Mobile devices have been cannibalizing the PC market for years. Smartphones and tablets came out of nowhere, almost always built around ARM Holdings (NASDAQ:ARMH) chip designs, and started making both desktops and laptops irrelevant.
These days, PC processor giant Intel (NASDAQ:INTC) fights hard to break into the tablet and smartphone space, but smaller rival Advanced Micro Devices (NYSE: AMD) would rather leave well enough alone when it comes to the smartphone market.
That might come as a surprise if you noticed that AMD already introduced its own ARM-based chip solution, aimed at servers at first and tablets later on. Why sink your teeth into those specific markets for ARM chips, and not even have a nibble at the enormous smartphone segment?
Speaking at an industry conference this week, AMD executive Lisa Su shed some light on this paradox. Su, who serves as senior vice president of AMD's global business units, dug into the mobile market opportunity:
Could AMD go into mobile?" she asked rhetorically. "We could. When you look at mobile though, we should distinguish. ... Let's call it smartphones and let's call it higher-end tablets, two-in-ones, notebook PCs. We're not selecting smartphones as a market for AMD."
No bones about it -- notebook replacement tablets look juicy, but AMD simply isn't interested in the phone space. But why not?
"It's a relatively crowded market, and it's not a place that we can uniquely differentiate in a standard product," Su explained. "But when you look at the higher end of new form-factor notebooks, tablets, two-in-ones, and other mobile devices, I think you will see AMD in those -- and you will see us there with both [Intel-compatible] x86 and ARM."
To put it in plain English, AMD isn't terribly excited about fighting for table scraps in a mature market with low profit margins. That's what the smartphone sector has become, and this trend isn't likely to reverse anytime soon.
If anything, phone manufacturers will only expect even more affordable chips in the future, because they are under pricing pressure as well. Handset subsidies are going the way of the dodo bird, exposing consumers to sticker shocks that used to be hidden behind multi-year contract discounts.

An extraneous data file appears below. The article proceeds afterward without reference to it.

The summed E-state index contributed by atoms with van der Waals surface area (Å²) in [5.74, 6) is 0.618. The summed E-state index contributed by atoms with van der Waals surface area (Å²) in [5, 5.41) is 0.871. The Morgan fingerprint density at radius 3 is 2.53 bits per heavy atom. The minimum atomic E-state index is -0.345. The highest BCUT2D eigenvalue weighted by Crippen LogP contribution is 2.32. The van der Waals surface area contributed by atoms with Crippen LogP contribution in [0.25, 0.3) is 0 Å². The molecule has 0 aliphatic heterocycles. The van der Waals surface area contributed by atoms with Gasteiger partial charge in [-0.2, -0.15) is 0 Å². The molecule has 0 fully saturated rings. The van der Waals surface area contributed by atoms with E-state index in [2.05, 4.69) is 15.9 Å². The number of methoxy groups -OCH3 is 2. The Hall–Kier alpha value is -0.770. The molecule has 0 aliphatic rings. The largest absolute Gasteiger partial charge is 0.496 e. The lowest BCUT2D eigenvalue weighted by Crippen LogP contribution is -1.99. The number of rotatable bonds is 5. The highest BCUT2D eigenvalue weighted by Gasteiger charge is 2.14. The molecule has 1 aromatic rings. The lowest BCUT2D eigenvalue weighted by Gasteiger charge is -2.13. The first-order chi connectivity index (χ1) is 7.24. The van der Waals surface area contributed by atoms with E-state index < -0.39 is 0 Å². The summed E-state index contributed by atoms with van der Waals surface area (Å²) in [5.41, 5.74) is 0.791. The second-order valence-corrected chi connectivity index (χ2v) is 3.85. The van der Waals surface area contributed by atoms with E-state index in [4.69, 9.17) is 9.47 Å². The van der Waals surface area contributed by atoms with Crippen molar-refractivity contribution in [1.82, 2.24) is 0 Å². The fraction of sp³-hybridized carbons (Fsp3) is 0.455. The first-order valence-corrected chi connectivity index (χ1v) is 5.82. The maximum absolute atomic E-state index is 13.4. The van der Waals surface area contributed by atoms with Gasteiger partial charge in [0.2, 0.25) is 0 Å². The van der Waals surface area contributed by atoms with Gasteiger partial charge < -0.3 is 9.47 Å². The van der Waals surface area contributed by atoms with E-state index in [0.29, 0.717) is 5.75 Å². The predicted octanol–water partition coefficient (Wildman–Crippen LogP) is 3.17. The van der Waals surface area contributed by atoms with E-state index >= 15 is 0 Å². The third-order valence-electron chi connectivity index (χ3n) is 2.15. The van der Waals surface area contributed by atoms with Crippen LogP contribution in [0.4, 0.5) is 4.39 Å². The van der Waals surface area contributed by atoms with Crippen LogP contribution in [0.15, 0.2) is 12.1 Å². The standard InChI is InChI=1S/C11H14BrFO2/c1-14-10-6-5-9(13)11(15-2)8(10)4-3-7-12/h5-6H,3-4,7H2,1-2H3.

So phones are getting cheaper, component prices must also drop if the handset makers want to turn a profit, and there's not much profit to be made at the bottom of this food chain. So AMD prefers to focus on tablets and other larger-format devices, where there's more room to hide a couple of extra bucks of low-level component profits. Also, smartphones have matured much further than tablets, and there's simply more room for innovation on those spacious tablet and PC bodies.
Unlike AMD, Intel can afford to chase high-volume, low-margin markets like smartphones. Over the past four quarters, AMD barely broke even on a 3.5% operating margin. At the same time, Intel saw a $9.5 billion net profit and 24% operating margins. It's not hard to see which processor designer has more room for experimentation, mistakes, and uncertain returns on investments.
On that note, Su also underscored how closely AMD is watching its profit margins. "Our goal is to be profitable throughout 2014, and I think that's a very much a important milestone for us to meet expectations," she said. "What we like you to see from the AMD team is that we are predictable."
And smartphone chips just don't deliver that predictably positive outcome, the way that servers, notebooks, and even tablets do. So don't expect AMD to touch the smartphone market, at least not in 2014. If it ever happens, that would be because the company has figured out how to provide a unique smartphone chip, with features that nobody else can match.
Easier said than done. So let AMD focus on easier, more profitable targets.
Anders Bylund owns shares of Intel. The Motley Fool recommends Apple Intel. The Motley Fool owns shares of Apple Intel. Try any of our Foolish newsletter services free for 30 days. We Fools may not all hold the same opinions, but we all believe that considering a diverse range of insights makes us better investors. The Motley Fool has a disclosure policy.